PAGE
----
Stretch marks occur when the skin has been stretched by rapid weight gain, so it is not surprising that pregnant women frequently develop them. Stretch marks are a form of scarring, usually first appearing as reddish or purplish and then turning shiny, silvery white.Stretch marks usually appear on the stomach, breasts, upper arms, thighs, and buttocks. Women who take corticosteroids are somewhat more prone to them. According to Duarte, “under normal circumstances, stretch marks fade gradually over time.”
Skin tags, those small flaps of extra tissue hanging off the skin on small stalks, are extremely common and completely benign. While a significant proportion of the adult population has one or more skin tags, pregnant women have a heightened tendency to develop them because of their increased levels of growth factors. Skin tags most often are found on the neck, chest, back, under the breasts, and in the groin. They typically cause no problem or pain unless they are in a place where clothing rubs against them in which case they can be easily removed.
During pregnancy, the body produces more melanin (the substance that pigments the skin) than otherwise. For this reason, many women develop melasma, a hyperpigmentation in which gray-brown or dark brown spots appear on the face, typically across the bridge of the nose, cheeks, and forehead. While men and non-pregnant women may develop melasma, the condition so often affects pregnant women that it is also known as “the facial mask of pregnancy.” Melasma is more common in people with darker skin. “In the majority of cases, melasma goes away on its own; if it doesn’t, there are dermatological treatments for the problem. The best way to prevent melasma is to wear a strong sunscreen,” notes Duarte.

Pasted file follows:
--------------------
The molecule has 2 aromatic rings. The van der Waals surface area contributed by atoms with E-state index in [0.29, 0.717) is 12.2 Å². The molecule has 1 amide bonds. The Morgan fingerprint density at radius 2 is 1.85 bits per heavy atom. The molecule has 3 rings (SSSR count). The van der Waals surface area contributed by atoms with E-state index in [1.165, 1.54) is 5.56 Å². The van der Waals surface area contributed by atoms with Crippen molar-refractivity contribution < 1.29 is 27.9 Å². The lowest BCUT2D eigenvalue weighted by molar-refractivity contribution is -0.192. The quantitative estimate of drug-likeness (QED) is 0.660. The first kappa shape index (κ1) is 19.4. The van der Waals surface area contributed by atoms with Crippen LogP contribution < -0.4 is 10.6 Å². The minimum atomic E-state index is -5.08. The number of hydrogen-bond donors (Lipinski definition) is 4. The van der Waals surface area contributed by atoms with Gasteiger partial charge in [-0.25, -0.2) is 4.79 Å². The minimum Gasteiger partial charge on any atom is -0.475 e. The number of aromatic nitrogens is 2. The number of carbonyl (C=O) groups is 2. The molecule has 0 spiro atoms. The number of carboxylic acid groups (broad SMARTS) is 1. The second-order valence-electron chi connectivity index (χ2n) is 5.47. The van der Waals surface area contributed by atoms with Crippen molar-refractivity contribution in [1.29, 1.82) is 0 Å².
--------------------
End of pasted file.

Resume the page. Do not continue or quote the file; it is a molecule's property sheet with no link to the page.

The extra melanin your body produces during pregnancy not only can result in melasma, but in other temporarily darkened skin as well. While some women notice that their freckles or areolae (areas around their nipples) darken, many women also develop a dark line that runs from the navel to the pubic hair, known as the linea nigra, during the middle of their pregnancy. This line will usually fade after childbirth, but may still be visible.
PUPPP, or pruritic urticarial papules and plaques of pregnancy, sound more significant than they are. Some women develop the outbreak of characteristic pale red bumps in the stretch marks on their abdomens and buttocks during late pregnancy, when the fetus is growing most rapidly. These lesions can cause itching or may burn or sting. They can vary greatly in size as an itchy rash and sometimes form together as plaques. Fortunately, PUPPP only occurs in about 1 in 150 pregnancies. In most cases, PUPPP disappears during the few weeks following the baby’s birth.
While all of the above-mentioned skin conditions are benign, you may want to treat one or another of them for cosmetic reasons during your pregnancy or, if they persist, after your child is born. Contacting a dermatologist can help you readjust to your new life stage. As Duarte notes: “The fact that you’re involved in a miracle entitles you to take steps to feel as beautiful as possible during and after the process.”
Bio: Karen Duarte, RPA-C, is a board-certified physician assistant. She is a member of the American Academy of Physician Assistants, the New Jersey State Society of Physician Assistants, and the Society of Dermatology Physician Assistants.
Advanced Dermatology P.C. and the Center for Laser and Cosmetic Surgery (New York & New Jersey) is one of the leading dermatology centers in the nation, offering highly experienced physicians in the fields of cosmetic and laser dermatology as well as plastic surgery and state-of-the-art medical technologies. www.advanceddermatologypc.com
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